St. George's, Bloomsbury

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St. George's, Bloomsbury
Tower of St. George's, with a lion and unicorn and George I on the steeple
Country United Kingdom
Denomination Anglican
Architect(s) Nicholas Hawksmoor
Style Classical
Diocese London
Rector Fr David Peebles
Honorary priest(s) Fr Rene Jarrett and
Fr James Walters

St George's, Bloomsbury, is a parish church in Bloomsbury, London Borough of Camden, United Kingdom.


William Hogarth, Gin Lane, with the church tower (centre)

The Commissioners for the Fifty New Churches Act of 1711 realised that, due to rapid development in the Bloomsbury area during the latter part of the 17th and early part of the 18th centuries, the area (then part of the parish of St Giles in the Fields) needed to be split off and given a parish church of its own. They appointed Nicholas Hawksmoor, a pupil and former assistant of Sir Christopher Wren, to design and build this church, which he then did between 1716 and 1731. This was the sixth and last, of his London churches. St George's was consecrated on 28 January 1730 by Edmund Gibson, Bishop of London.

The Victorian novelist Anthony Trollope was baptised here in 1824. Richard Meux Benson, founder of the first Anglican religious order for men, Society of St John the Evangelist, the "Cowley Fathers", was also baptised in the church. The funeral of Emily Davison, the suffragette who died when she was hit by the King's horse during the 1913 Derby, took place here that same year. Emperor Haile Selassie of Ethiopia attended a controversial requiem for the dead of the Abyssinian war in 1937.

It was until 2006 the subject of major conservation work led by the World Monuments Fund and closed to visitors, with the congregation continuing as normal in its parish life, holding services in a nearby chapel. The building reopened fully from October 2006, including a new exhibition on the church, Hawksmoor and Bloomsbury housed in its undercroft.


The interior

The land on which the church is built (‘Ploughyard’) was bought for £1,000 from Lady Russell, widow of the Whig rebel Lord John Russell who had been executed in 1683. This was a substantial sum, and its expenditure on a narrow, rectangular plot of land on a North-South axis, hemmed in by buildings on all sides, seemed to fly in the face of the Commissioners’ 1711 stipulation that "no site ought to be pitched upon for the erecting [of] a new church where the same will not admit the church to be placed East and West." Perhaps the orientation of the site was deemed a surmountable obstacle, especially since the site met the needs of the Commissioners in that it was situated "amongst the… better sort… [and on] the larger and more open streets, not in obscure lanes, nor where coaches will be much obstructed in the passage."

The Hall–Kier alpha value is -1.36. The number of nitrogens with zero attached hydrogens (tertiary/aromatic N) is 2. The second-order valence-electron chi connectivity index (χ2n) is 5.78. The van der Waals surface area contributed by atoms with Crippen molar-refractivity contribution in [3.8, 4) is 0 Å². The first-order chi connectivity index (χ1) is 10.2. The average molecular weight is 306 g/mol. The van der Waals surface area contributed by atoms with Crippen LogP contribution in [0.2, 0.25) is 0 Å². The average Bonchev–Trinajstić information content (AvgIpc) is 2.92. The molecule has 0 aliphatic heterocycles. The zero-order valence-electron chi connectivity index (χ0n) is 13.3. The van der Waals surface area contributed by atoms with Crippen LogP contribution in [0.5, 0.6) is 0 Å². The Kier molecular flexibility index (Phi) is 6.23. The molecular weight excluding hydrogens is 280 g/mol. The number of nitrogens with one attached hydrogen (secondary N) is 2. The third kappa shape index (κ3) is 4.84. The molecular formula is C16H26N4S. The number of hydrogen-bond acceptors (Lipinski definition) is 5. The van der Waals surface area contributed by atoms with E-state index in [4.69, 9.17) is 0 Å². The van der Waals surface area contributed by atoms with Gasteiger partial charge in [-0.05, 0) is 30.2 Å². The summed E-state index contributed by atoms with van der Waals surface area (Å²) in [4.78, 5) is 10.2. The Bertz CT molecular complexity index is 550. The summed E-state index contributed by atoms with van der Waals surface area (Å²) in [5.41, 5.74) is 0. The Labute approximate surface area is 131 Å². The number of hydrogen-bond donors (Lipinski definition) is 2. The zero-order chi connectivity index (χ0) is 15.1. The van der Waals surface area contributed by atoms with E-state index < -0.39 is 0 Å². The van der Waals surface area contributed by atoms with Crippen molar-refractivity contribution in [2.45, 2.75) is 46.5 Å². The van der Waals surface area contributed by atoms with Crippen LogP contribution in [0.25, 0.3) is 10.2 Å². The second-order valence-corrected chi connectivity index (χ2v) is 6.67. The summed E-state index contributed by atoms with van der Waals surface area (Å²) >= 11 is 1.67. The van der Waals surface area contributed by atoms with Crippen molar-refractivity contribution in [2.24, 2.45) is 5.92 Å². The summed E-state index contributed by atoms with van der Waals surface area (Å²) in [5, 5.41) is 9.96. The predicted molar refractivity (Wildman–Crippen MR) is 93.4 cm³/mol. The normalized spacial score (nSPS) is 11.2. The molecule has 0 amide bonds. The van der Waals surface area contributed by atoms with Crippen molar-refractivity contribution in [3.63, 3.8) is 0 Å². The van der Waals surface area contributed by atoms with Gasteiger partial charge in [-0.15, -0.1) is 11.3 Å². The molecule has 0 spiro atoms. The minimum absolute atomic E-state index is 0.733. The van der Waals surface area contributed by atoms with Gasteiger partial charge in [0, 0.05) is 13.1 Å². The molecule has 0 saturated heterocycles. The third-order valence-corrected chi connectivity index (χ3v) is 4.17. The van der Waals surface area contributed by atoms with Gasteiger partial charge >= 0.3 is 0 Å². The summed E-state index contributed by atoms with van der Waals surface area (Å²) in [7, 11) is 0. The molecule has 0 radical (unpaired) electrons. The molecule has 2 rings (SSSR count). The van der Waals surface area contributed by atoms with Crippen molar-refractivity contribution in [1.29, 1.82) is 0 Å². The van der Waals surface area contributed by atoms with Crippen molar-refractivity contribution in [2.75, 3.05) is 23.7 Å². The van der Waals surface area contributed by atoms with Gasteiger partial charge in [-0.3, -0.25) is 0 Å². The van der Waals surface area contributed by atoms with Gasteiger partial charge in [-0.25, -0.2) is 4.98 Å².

The land purchase was the work of Nicholas Hawksmoor, one of the two surveyors appointed by the Commissioners of the 1711 Act. Unlike others appointed by the Commissioners, Hawksmoor continued to work as a surveyor of the 1711 Act churches until his death in 1736. Of the twelve churches completed, he was responsible for designing six, of which St George’s Bloomsbury was the last. His final designs for St George’s, however, were only commissioned and then adopted after earlier designs by James Gibbs and Sir John Vanbrugh (who proposed building a church with the altar in the north) were rejected by the Commissioners.

The stepped tower is influenced by Pliny the Elder's description of the Mausoleum at Halicarnassus, and topped with a statue of King George I in Roman dress. Its statues of fighting lions and unicorns symbolise the recent end of the First Jacobite Rising. The Portico is based on that of the Temple of Bacchus in Baalbek, Lebanon.

The tower is depicted in William Hogarth's well-known engraving "Gin Lane" (1751). Charles Dickens used St George's as the setting for "The Bloomsbury Christening" in Sketches by Boz.

The statue of George I was humorously described by Horace Walpole in a rhyme:


The church was designated a Grade I listed building on 24 October 1951.[2]

Opening times and services[edit]

Services are held on Monday & Wednesday at 1:10pm and Sunday mornings at 10:30 am. The church is usually open to visitors from 1:00pm – 4:00pm every day of the week. (If it is not open, please visit the church office at the back of the site (entrance via Little Russell Street gate): a staff member can open it for you).

St. George's runs educational workshops and lectures for schools, families and adults. It also hosts events and classes for the local community events (flower festivals, dance, choir classes).


St George's Bloomsbury is located on Bloomsbury Way next door to the Bloomsbury Thistle Hotel. (WC1A 2HR), two minutes walk from the British Museum


A hymn used on St George's Day (written by Ursula Roberts) begins: A maid in fetters wailing / Her sore and sorry plight / A foul and slimy dragon / A brave and glorious knight! / (chorus) Let lusty voices sing! / "St George for Merry England" / Triumphant echoes ring.

Museum of Comedy[edit]

Since 1 April 2014 the crypt has housed the Museum of Comedy,[3] which is open Tuesday through Sunday.[4] The museum focuses on the history of British comedy and includes photos, posters, props, clothing and costumes, scripts, films and videos of British comedic performers and shows.[5] There is also a 100-seat performance space.[6]

The space was originally renovated and used as an art gallery in the 1990s. [7]



  • Meller, Hugh (1975) St. George's Bloomsbury: an illustrated guide to the church. London: St George's Church ISBN 0-9504224-0-1
  • Roberts, Ursula (1955) Portrait of a Parson; by Susan Miles [pseud.] London: Allen & Unwin (William Corbett Roberts, 1873–1953, rector of St George's)

External links[edit]

Coordinates: 51°31′03.23″N 00°07′28.78″W / 51.5175639°N 0.1246611°W / 51.5175639; -0.1246611